02 January 2007

The other singles

Rejoice! Everybody's year-end best-of lists have graced us at last, and of course some gems were inevitably overlooked. What follows is a list of my ten favourite singles that didn't turn up on any of the following lists:

  • Cokemachineglow published an unordered list of favourite tracks unified by a quaint storyline imagining the songs as the soundtrack to a fictional holiday party attended by the site's writing staff. Cute, but the joke gets old quickly, particularly if you don't know the writers personally. Interesting bunch of tracks though, and that's what really counts.
  • Paper Thin Walls asked 31 writers to pick one track each and discuss. Predictably, theirs contained some of the oddest selections, but a few usual-suspect-types turned up as well.
  • Pitchfork made an ordered countdown, but theirs included any songs they liked, singles be damned. Album tracks, bootlegs, remixes, whatever. To incorporate this newfound embarrassment of riches, they expanded the list to 100 tracks. Killer.
  • PopMatters didn't make a singles list, but they embedded a video to accompany the blurb for 42 of the 60 selections on their best albums list; going by the logic that any song that has a video is a single, I counted those tracks as PM's singles list. Definitely the safest choices out of all the lists I've seen; they seem to aim for the oldest/least-hip audience. No shame in that, mind you, but the distinctly NPR vibe to many of their selections makes the whole thing seem a bit out of touch.
  • And of course Stylus were the only ones to do a traditional singles-only countdown. Bless them. I've got a soft spot for the classics as far as format goes, plus my tastes usually skew closest to theirs.
All in all 273 (non-unique) selections, and still the tracks below didn't make one of these lists. I stuck with singles1, criteria being any song that can be reasonably argued a single, like has a video or is available on iTunes without a parent album or whatever. No sense getting too picky here.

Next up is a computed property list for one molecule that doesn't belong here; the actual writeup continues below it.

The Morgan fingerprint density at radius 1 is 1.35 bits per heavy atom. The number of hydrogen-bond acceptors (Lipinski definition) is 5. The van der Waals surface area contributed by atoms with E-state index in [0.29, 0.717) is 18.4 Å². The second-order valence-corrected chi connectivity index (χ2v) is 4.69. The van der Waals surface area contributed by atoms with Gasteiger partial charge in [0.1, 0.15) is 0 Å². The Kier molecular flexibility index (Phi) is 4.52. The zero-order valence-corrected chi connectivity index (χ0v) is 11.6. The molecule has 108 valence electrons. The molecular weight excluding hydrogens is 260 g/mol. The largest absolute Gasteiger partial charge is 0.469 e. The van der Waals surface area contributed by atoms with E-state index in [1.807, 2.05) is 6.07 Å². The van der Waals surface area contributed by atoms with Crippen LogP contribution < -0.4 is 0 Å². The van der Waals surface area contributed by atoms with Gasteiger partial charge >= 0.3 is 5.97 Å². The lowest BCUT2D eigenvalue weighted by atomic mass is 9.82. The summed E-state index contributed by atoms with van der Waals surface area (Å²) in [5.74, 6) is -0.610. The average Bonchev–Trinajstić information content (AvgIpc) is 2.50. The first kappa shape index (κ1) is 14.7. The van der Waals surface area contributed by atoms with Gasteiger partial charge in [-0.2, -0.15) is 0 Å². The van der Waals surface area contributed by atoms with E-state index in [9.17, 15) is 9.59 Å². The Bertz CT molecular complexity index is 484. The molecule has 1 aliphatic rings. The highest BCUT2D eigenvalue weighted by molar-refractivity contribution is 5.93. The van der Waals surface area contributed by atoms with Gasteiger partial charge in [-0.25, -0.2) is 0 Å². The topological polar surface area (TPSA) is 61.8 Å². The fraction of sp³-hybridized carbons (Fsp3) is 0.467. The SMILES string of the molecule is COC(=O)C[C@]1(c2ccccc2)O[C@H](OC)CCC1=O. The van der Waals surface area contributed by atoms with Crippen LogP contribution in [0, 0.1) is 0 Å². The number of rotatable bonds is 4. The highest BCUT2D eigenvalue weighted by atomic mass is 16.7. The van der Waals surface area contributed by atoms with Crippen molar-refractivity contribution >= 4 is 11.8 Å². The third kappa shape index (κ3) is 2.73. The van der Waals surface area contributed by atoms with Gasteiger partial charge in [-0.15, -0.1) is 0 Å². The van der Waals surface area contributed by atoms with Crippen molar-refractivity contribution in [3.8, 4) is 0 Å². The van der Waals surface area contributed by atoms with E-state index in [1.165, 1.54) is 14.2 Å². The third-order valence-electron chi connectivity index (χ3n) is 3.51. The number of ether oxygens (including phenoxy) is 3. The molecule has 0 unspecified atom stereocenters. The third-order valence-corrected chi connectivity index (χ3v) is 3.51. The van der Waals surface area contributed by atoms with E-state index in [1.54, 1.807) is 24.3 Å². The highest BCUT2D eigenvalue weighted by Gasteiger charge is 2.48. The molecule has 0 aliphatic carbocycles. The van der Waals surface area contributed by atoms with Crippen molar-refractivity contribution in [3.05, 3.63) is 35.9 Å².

Incidentally, when I went back and re-read some of these I noticed a pattern of overwhelming negativity in some of these blurbs. Rest assured, this is not a piss-take; these really are terrific songs. I just sometimes get a little down on myself for falling for the facile siren wails of unabashed pop. I was young once, you know. Young and way too cool for these sorts of confections. Thank God I've outgrown that foolish notion.

In no particular order (well, okay, alphabetically):

  • "Doctor Blind", Emily Haines
    Pitchfork actually put the accompanying clip on its year's best videos list, but where's the love for the song itself? Haines's moody ode to an overmedicated loved one is a marvelous example of that rare pop song in which the music perfectly complements the lyrics. The unsettling shifts in the time signature keep the listener off-balance while the woozy strings perfectly evoke the soft, fuzzy intoxication of chemical depressants. There have been countless attempts through the years, but rarely does a listening experience actually feel like a drug.
  • "Here (In Your Arms)", Hellogoodbye
    Let's see. If you've never heard the band, this is a tough one to explain. Hellogoodbye are sort of like this typically lame southern California emo band, with all of the whiny vocals and nauseatingly precious lyrics that implies. But then last Christmas the singer got a vocoder and the drummer got a cheap-ass drum machine, and they all got way into shitty Euro-club pop. So now they write the same cloying songs, but they slather them with obnoxious four-on-the-floor disco beats and gobs of woefully unecessary autotuner effects. And the results... are awesome. Trust me, this cut is infectious.
  • "Hey You", Basement Jaxx
    I am baffled as to how this little slice of excess got ignored, especially since Internet music dorks have always celebrated Basement Jaxx because, not in spite, of their utter ridiculousness. This might be their most ludicrous track yet, a towering carnival of blaring brass, tribal chants and all the (literal) bells and whistles they could stuff in there. I mean really, would you take "Oh My Gosh" over this over-the-top circus of excess? Turn it way up on some good speakers and listen to the way the tympanies(!) carry the chorus away to some magical cotton candy world and back again.
  • "Hit the Floor", Twista ft. Pitbull
    Twista's world's-fastest-rapper gimmick gets pretty tiresome over the course of a full-length album, particularly the 70-minute endurance tests of the CD age. In small doses though, he's never less than a welcome delight on any track, and this one is no exception. The relentless mindfuck of a beat obscures the generic party-hearty lyrics; bob your head in lieu of singing along.